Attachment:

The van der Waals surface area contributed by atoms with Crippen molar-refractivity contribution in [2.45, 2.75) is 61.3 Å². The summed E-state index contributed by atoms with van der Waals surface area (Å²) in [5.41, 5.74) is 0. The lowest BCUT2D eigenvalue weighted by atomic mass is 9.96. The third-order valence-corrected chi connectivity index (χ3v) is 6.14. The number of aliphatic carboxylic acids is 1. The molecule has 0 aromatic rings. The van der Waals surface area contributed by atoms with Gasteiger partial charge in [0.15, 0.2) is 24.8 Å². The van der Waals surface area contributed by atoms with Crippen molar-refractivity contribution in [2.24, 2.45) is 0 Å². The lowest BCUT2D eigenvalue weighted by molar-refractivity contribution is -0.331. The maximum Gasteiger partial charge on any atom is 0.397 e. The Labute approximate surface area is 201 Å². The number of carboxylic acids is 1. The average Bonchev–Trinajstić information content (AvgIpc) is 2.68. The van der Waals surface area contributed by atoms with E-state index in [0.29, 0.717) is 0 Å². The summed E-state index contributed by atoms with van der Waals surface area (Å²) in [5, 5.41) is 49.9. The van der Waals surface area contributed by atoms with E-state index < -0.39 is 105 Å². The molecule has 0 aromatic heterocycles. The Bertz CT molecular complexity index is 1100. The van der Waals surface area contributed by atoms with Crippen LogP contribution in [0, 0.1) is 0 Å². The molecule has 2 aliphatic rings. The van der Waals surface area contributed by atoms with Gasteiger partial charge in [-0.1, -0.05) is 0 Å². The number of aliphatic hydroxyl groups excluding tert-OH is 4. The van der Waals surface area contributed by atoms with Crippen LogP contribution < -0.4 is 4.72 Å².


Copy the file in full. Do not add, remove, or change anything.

The van der Waals surface area contributed by atoms with Crippen molar-refractivity contribution in [2.45, 2.75) is 61.3 Å². The summed E-state index contributed by atoms with van der Waals surface area (Å²) in [5.41, 5.74) is 0. The lowest BCUT2D eigenvalue weighted by atomic mass is 9.96. The third-order valence-corrected chi connectivity index (χ3v) is 6.14. The number of aliphatic carboxylic acids is 1. The molecule has 0 aromatic rings. The van der Waals surface area contributed by atoms with Gasteiger partial charge in [0.15, 0.2) is 24.8 Å². The van der Waals surface area contributed by atoms with Crippen molar-refractivity contribution in [2.24, 2.45) is 0 Å². The lowest BCUT2D eigenvalue weighted by molar-refractivity contribution is -0.331. The maximum Gasteiger partial charge on any atom is 0.397 e. The Labute approximate surface area is 201 Å². The number of carboxylic acids is 1. The average Bonchev–Trinajstić information content (AvgIpc) is 2.68. The van der Waals surface area contributed by atoms with E-state index in [0.29, 0.717) is 0 Å². The summed E-state index contributed by atoms with van der Waals surface area (Å²) in [5, 5.41) is 49.9. The van der Waals surface area contributed by atoms with E-state index < -0.39 is 105 Å². The molecule has 0 aromatic heterocycles. The Bertz CT molecular complexity index is 1100. The van der Waals surface area contributed by atoms with Crippen LogP contribution in [0, 0.1) is 0 Å². The molecule has 2 aliphatic rings. The van der Waals surface area contributed by atoms with Gasteiger partial charge in [-0.1, -0.05) is 0 Å². The number of aliphatic hydroxyl groups excluding tert-OH is 4. The van der Waals surface area contributed by atoms with Crippen LogP contribution < -0.4 is 4.72 Å².